TFM Midday Update 2-26-20


Corn futures are trading fractionally higher this morning in more choppy two-way price action. Mar corn is up 1/2 cent to 3.73, Jul is up 1/2 cent to 3.80-1/2, and Dec corn is up 1-1/4 to 3.83-1/2. The spread of coronavirus in China appears to be slowing which could increase the likelihood of large corn and/or DDG purchases beginning next week when China begins to issue tariff waivers. Feed usage has been very strong lately, with January chicken production up 6.3% from last year, January pork production was up 8% from last year, and beef production was up 3% from last January. Still, expectations for heavy supplies this coming year are keeping a damper on prices. Jul corn has traded within yesterday’s range so far but is at the highs of the day currently. Corn futures are nearly oversold according to Stochastics and Bollinger Bands. Speculative funds were thought to have been net even in corn yesterday.


Soybean futures are trading moderately higher in an impressive bounce so far today, with Mar up 8-1/2 cents to 8.87-1/2, Jul is up 9-1/4 to 9.09, and Nov beans are up 8-1/2 to 9.19. While the CDC is already giving warnings about the spread of coronavirus into the U.S., the spread in China may be slowing down. If this is the case, it could increase the likelihood of major soybean purchases that will count towards Phase One commitments. China will begin to issue tariff waivers next Monday, so we could see purchases surface as soon as then. The U.S. dollar is higher today and the Brazilian real is also higher, keeping the spreads relatively neutral. Jul soybeans tested nearby support this morning at their lower Bollinger Band and have since rallied up to test their 10 and 20-day moving average resistance levels. A close above would be the first since January 2 and should open up some more topside. Otherwise, futures may still be under the influence of Monday’s sharp break. Speculative funds were thought to have bought about 6,000 contracts of soybeans.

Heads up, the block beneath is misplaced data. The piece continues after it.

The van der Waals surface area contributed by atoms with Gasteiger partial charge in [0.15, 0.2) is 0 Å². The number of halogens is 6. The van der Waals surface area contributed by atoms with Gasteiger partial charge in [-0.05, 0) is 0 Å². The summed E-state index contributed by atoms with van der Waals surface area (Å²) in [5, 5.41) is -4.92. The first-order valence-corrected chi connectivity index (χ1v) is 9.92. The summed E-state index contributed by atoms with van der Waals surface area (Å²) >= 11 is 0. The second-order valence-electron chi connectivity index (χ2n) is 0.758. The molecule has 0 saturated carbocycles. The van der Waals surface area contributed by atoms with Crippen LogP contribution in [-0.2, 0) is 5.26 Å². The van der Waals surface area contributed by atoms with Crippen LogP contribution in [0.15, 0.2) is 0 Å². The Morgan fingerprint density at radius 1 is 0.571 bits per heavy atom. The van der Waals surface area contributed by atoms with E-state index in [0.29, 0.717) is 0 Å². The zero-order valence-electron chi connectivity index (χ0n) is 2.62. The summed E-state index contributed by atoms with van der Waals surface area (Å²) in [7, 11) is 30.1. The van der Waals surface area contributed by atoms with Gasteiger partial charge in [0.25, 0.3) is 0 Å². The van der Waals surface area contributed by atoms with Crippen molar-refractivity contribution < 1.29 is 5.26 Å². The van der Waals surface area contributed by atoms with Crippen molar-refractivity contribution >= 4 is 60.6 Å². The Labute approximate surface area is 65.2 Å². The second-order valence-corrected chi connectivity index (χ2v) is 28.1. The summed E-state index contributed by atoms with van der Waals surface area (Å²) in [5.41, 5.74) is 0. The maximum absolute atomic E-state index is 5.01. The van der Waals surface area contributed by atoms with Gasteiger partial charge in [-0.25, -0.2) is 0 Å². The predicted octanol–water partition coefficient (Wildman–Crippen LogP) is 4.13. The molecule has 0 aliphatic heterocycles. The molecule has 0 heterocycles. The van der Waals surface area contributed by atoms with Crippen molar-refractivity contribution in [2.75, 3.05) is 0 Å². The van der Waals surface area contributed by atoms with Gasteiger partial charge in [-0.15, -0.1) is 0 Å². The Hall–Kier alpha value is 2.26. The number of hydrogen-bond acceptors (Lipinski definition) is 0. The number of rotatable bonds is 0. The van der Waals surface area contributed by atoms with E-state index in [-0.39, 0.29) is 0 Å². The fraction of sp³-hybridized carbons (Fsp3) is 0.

Wheat markets are moderately higher so far this morning, with Mar Chi wheat up 2-1/2 cents to 5.41-1/2, Mar KC wheat up 3-3/4 to 4.58-3/4, and Mar Mpls wheat up 1-3/4 to 5.17-3/4. Both the U.S. dollar and Russian ruble are higher this morning which is mixed for U.S. wheat markets. Good soil moisture for winter wheat in the Plains is bearish, along with forecasts for above-normal precipitation over the next two weeks. European wheat is posing stiff competition to U.S. exports lately, with the weakness in the euro currency. European soft wheat exports are running 63% ahead of last year’s pace. Mar Chi wheat made a hook reversal yesterday, holding support and possibly putting in a near-term low. Mar KC wheat has tested and held its 100-day moving average support level for the second session in a row so far today and Mar spring wheat had bounced back within its Bollinger Band range though was still oversold according to Stochastics. Speculative funds were thought to have sold about 5,000 contracts of Chi wheat yesterday.


Cattle markets are mixed this morning, with Feb lives down 37 cents to 114.65, Apr lives are down 7 cents to 112.87, and Jun lives are down 15 cents to 105.65. Mar feeders are up 82 cents to 133.80 and Apr feeders are up 1.05 to 135.17. Cash cattle values fell sharply yesterday which is no surprise given the weakness in beef values. It seems likely that beef demand can pull back even further given the CDC warning that coronavirus will probably spread through the U.S. at some point. This would impact the travel and restaurant business significantly. Apr live cattle traded at their lowest levels today since September 10 but have not surged lower like past sessions. Apr feeders are putting in a decent bounce, but are well off the highs for the day and have not traded outside of yesterday’s range.


Hog markets are slightly higher this morning, with Apr up 17 cents to 64.85, Jun is up 37 cents to 80.07, and Jul is up 50 cents to 81.30. If the spread of coronavirus in China is actually slowing down, then it looks likely that China will become an even bigger buyer of U.S. pork in the near term. China will be auctioning 20,000 tons of pork from state reserves tomorrow, further increasing the livelihood of large purchases. However, without these purchases, the domestic supply picture looks very heavy. Production has surged lately though a pullback in restaurant demand will not hurt pork as much as beef. The best traded Apr contract has tested its overhead resistance this morning at the 10 and 20-day moving average levels but has not broken through. A close above would be a positive technical development and open up room to test the highs from last Wednesday. Price action has been mostly choppy and quiet thus far today.


Carol Tillmann

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